1172 – Christ Church Cathedral, Dublin


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Christ Church Cathedral is the Church of Ireland Cathedral for the Diocese of Dublin and Glendalough. Its origins date to about 1038 when the Viking settlers constructed a cathedral on this site. The present building dates to 1172 when Archbishop O’Toole and the Norman knight Richard de Clare known as Strongbow initiated the building work. Modeled along european lines, the canons of the cathedral were monks – Canons regular of St Augustine. When the church in England broke away from Rome, the majority of the Irish Bishops followed suit and the last Augustinian prior became the first dean.


Through the years the cathedral has undergone restorations in 1358, 1562, 1829 and 1871. The Cathedral as it exists today is mainly victorian due to the extensive restorations and renovations carried out by the English architect George Edmund Street in the 1870s. This cost over £230,000 and like the renovations at nearby St Patrick’s Cathedral was funded by a drink manufacturer – Dublin Whiskey Distiller Henry Roe who like Benjamin Guinness generously donated the entire cost. Up until the 1700s houses were built up against the cathedral on all sides and it was not until the Street restoration that the grounds were cleared around the cathedral allowing it to be viewed unhindered.

Externally the cathedral seems to wander all over the hillside on which it is built. After its initial completion the building was extended lengthwise rather than upwards. There are remains in the grounds of a chapter house dating from the time it was a monastery church and the original long choir was removed in the 1870s by G.E Street. The cathedral is linked across Winetavern Street by a enclosed bridge to the Synod Hall. Originally this was a separate church St Michaels and it was connected to the main cathedral in the 1870s.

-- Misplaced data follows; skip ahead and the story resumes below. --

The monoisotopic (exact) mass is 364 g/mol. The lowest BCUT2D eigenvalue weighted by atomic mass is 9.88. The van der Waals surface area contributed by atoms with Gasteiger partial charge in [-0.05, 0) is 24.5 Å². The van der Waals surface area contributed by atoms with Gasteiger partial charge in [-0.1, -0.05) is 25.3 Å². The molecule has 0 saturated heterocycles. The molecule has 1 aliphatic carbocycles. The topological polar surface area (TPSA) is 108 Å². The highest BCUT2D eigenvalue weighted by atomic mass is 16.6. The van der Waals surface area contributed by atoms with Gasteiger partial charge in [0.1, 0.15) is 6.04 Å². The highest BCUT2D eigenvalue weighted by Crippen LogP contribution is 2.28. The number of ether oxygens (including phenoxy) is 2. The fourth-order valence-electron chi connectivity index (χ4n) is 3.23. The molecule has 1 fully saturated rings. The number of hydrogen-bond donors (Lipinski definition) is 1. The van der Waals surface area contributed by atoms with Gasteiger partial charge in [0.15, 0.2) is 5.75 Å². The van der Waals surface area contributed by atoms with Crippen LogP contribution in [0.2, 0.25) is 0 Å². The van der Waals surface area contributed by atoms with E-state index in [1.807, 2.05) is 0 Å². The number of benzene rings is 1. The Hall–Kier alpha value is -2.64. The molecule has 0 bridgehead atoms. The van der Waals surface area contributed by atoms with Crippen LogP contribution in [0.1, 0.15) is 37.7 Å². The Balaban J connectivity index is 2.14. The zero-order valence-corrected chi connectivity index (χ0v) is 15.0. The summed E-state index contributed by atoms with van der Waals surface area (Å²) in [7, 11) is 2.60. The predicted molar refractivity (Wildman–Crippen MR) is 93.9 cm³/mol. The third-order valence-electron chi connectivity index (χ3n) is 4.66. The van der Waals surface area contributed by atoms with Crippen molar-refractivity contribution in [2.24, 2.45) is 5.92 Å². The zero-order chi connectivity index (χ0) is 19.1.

Externally the most interesting feature is the fine Romanesque doorway on the gable of the southern transept. This original doorway dating from the 12th century is one of the view external features not ‘restored’ or replaced by G.E Street, unlike the western doorway. The interior of the cathedral is mainly victorian dating from the restoration.

In the plan, the faint dotted line shows the position of the Long Choir demolished by Street and replaced with a smaller apse. The current sacristy building to the side of the cathedral was the Lady Chapel when the Long Choir existed. The former chapter house can be seen alongside the transept.

There are many fine victorian features including the floor tiles based on original designs found during the restoration and the many carved surfaces including the pulpit and the columns. The oldest part of the cathedral is the crypt dating from 1188 which contains many fine memorials and statues.

The crypt of Christ Church is the oldest surviving part of the cathedral dating from 1188 and is one of the largest medieval crypts in Britain and Ireland. It stretches under the entire cathedral and is 175ft long and a maze of huge stone columns supporting the cathedral above. Many historic pieces of stonework and fittings are stored here including the statues from the top of the old Tholsel (city hall) and the stocks. After the demolition of the Tholsel, the statues of Charles I and II and the Stuart Coats-of-arms were moved here. The stocks made in 1670 used to be kept in Christ Church yard but were moved here in 1870. Many pieces of stonework removed and replaced during the ‘restoration’ by George Street including monuments to important families and carved stones from the demolished Long Choir.